Experts have revived the wrecks of the US World War II aircraft hidden in Pacific Ocean for 77 years that went missing off the coast of O’Ahu, Hawaii in the World War II, according to reports. The scientists from the Project Recover and the Scripps Institution of Oceanography at the University of California, San Diego on private research vessel RV Petrel used multiple scans of the seafloor and sonar data, and advanced technology in reconstructing the images of the Grumman TBF Avenger.
Love this orthomosaic photo of a TBF Avenger (one of three in a mid-air collision) that @ProjRecover documented with R/V Petrel and the Hawaii Undersea Research Laboratory in 100m of water. https://t.co/MwGZCivN96 pic.twitter.com/zipI0EchQ3— Dr. Colin Colbourn (@ColinColbourn) January 13, 2020
RV Petrel, a research organisation established by the late Microsoft co-founder Paul Allen is a part of Vulcan Inc., started ‘Project Recover’ and regenerated scanned images in an attempt to search and repatriate American officers missing in action during the WWII. According to the Hawaii Undersea Research Laboratory data, the site was first discovered in the year 1999 and has been associated with the three US servicemen who have been missing since 1942.
The Scripps Institute of Oceanography at the University of California, San Diego revealed to the press that on October 11, 1942, three US TBF-Avenger Aircrafts from Squadron VT-3 collided during a training sortie off the Naval Air Station Kaneohe, now Marine Corps Base Hawaii.Two of the aircraft crashed in to the sea immediately killing all 6 officers whilst several remain missing in action since. They said that the crew of the third aircraft had bailed out and were rescued.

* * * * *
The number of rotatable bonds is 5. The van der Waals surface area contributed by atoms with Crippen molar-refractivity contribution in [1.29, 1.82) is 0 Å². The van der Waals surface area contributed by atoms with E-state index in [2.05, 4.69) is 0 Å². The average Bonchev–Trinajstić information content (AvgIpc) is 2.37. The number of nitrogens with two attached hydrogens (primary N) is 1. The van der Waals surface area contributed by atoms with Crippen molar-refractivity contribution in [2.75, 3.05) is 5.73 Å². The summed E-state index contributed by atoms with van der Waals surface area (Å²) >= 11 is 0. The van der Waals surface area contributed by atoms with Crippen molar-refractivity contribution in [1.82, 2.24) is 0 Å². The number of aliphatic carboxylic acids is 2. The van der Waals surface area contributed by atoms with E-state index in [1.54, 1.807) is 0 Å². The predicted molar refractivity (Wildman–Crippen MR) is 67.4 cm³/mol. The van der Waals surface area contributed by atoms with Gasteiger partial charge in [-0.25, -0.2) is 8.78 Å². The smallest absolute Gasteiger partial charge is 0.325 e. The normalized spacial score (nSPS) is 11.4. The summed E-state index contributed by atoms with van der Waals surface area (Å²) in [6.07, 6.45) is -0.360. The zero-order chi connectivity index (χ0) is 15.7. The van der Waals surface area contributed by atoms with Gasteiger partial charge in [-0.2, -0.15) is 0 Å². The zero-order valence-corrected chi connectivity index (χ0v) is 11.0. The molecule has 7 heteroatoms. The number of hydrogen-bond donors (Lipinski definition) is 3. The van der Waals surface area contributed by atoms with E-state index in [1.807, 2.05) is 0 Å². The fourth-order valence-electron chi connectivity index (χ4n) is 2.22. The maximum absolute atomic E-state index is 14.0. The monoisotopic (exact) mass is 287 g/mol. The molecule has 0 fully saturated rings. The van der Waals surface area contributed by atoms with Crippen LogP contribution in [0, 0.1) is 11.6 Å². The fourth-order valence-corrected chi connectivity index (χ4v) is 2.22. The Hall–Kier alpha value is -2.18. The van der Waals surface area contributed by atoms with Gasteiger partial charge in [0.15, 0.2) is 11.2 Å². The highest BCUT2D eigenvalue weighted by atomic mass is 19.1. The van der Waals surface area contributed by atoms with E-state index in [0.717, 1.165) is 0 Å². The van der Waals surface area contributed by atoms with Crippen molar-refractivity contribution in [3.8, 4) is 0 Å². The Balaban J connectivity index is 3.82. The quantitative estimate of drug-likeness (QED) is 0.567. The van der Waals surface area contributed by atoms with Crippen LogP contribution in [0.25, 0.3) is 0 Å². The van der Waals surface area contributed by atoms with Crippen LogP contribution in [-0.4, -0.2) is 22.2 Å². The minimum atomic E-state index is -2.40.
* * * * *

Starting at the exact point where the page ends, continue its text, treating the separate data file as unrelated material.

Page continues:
One of the images released depicts aircraft wreck settled on the seabed at depth of about 330 feet and its engine at about 164 feet away. Reports suggest that the type of aircraft, the location and distribution of aircraft wreckage at the site are all consistent with the historical loss of the two VT-3 Avengers on October 11, 1942.
However, the researchers have not been able to identify which aircraft it was in specific as the tail of the plane has not been recovered. The images recreated intact wings, fuselage and crew positions, however, the cockpit area of the aircraft remains intensely degraded as the remotely operated vehicle (ROV) filmed the plane.
High resolution video cameras were deployed on R/V Petrel's Argus 6000 ROV to accurately map, record and identify the aircraft wreckage. Drew Pietruszka, the lead archaeologist for Project Recover told the media reports that the unmistakable wreckage of the a TBF-Avenger lying in over 330 feet of water appeared onscreen. According to the scientists of Hawaii Undersea Research Laboratories, the details of the site will be shared with the US Department of Defense POW/MIA Accounting Agency.